He also takes aim at the quality of photographs taken with iPhones, pointing out that images shot using a proper lens and film look much better. But Borbely believes there are upsides to the proliferation of fashion on popular online mediums such as Instagram as well. “Young people can get passionate about fashion, get out there, and do their thing. But there will always be someone newer than you. The trick is to foster your own style,” he explains.
Borbely started his career by working as a lighting technician and photo retoucher. When he discovered that he knew more about lighting than the professional photographers did, he realised he could make a living from photography too. So he contacted a friend at i-D magazine to request a gig.
“Moving to London really changed my eye. In London people are much more creative than in New York, where it’s all commercial and about the money. In London people are thinking outside of the box and it’s where all the cool, editorial magazines are, especially for fashion.”
Apart from his friends, Borbely mentions Alasdair McClellan, Miles Aldridge, Tim Walker, Martin Parr and Viviane Sassen as sources of inspiration for his work. “They still shoot on film and I don’t think they’re on Instagram,” he says.“There’s something about shooting on film that I find so classic and timeless. Digital photography feels crisp and gross [in comparison]. But film is expensive to shoot with.”
Instagram marketeer DiFeo believes that there’s always going to be a place for traditional media in fashion photography. “What Insta does is that it brings an audience, [it’s] a new way to reach people. The photos on Instagram are more sentimental and tell more of a story and atmosphere than mainstream ads,” he explains. “Whereas ads often have the format of a black backboard and a beautiful model to sell a product, a sponsored Instagram photo relies on the context of the experience to sell.”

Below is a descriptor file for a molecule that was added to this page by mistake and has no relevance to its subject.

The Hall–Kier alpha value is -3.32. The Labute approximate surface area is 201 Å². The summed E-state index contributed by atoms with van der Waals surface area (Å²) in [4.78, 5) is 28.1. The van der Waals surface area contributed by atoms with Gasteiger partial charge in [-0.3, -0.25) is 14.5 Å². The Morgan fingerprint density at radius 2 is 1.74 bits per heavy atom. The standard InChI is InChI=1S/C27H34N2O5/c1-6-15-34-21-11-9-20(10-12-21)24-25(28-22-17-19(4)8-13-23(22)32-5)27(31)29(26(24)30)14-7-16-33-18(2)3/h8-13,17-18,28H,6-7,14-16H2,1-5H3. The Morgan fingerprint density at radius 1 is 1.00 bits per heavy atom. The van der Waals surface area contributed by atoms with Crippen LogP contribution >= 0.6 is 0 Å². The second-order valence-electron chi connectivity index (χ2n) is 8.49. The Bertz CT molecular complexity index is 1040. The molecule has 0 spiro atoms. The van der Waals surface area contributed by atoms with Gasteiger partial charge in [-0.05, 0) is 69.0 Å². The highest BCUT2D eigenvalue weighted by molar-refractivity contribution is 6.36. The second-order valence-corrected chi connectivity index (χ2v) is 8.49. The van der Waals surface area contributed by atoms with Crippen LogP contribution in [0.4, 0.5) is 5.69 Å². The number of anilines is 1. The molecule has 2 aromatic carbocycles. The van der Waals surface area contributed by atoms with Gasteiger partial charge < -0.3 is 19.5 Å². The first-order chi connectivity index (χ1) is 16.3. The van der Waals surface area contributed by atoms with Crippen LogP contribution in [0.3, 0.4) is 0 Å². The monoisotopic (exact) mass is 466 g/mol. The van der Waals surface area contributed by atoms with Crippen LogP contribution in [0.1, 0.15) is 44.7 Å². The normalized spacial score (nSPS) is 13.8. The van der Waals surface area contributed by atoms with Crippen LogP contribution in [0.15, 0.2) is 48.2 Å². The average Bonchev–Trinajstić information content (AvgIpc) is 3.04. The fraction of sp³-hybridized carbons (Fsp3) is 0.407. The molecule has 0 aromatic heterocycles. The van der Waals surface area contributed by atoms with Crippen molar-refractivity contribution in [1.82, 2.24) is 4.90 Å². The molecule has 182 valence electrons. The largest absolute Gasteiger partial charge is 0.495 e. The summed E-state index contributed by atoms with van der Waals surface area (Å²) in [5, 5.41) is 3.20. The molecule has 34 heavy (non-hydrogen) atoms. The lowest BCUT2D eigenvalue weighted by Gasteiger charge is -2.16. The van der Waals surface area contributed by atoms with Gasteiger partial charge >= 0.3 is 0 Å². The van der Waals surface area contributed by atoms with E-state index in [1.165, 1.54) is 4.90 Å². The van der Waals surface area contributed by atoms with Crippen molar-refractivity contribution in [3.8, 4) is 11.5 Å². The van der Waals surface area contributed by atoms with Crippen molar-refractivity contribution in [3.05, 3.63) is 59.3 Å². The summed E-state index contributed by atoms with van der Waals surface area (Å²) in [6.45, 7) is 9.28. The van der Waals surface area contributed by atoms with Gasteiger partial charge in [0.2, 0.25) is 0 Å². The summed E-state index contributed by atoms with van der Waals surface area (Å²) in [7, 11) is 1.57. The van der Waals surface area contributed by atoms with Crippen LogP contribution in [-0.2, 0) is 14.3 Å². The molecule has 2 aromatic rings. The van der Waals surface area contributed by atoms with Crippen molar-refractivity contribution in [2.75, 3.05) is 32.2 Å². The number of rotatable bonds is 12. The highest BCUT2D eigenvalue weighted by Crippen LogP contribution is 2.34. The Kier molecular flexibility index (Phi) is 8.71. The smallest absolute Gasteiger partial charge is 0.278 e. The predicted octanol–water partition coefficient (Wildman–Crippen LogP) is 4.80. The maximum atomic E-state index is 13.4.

DiFeo says that when he worked at fashion shows in New York three years ago, there used to be a professional photographer shooting the runway, but he was employed to tell the story around the show, including the atmosphere, on social media. And it is in this sense that the Instagram expert believes the site influences traditional photography in a positive way. “Insta has brought brands more in touch with people and their fans—brands now listen more to their consumers by looking at style and content: how they use the product, regram it etc. They look, listen, and emulate in their own campaigns.”
Style blogger Liang’s days mostly consist of emailing and curating his social media presence. His girlfriend is also a style blogger and most days they will go outside to shoot their outfits in the afternoons. The evenings are usually spent at events.
Liang believes there are certain basic elements of design and visual aesthetics that will always be important. “I think lighting, studio work and concept building are all important aspects of traditional fashion photography that maintain a certain level of quality in the resulting imagery,” he explains. “I love the work of Mert Alas & Marcus Piggott, Inez Van Lamsweerde and Vinoodh Matadin and Mario Testino. All of them create images that are dynamic, beautiful and often dreamlike.”
But he says that in order to keep up with today’s developments, fashion photographers need to go above and beyond to create unique concepts that elevate their content to a higher level. “It’s also important for fashion photographers to develop their own personas and personal brands, which can add another layer of excitement to their work,” he adds.
Although he is representative of the new wave of Instagrammers pushing aside “traditional” fashion photography, Liang doesn’t believe that fashion magazines will ever disappear, but instead that social media will continue to develop through existing and new platforms. “There is a place for traditional media as well. I wouldn’t be surprised if something new comes about as a result of technology that even puts social media in the traditional media category in the future,” he says.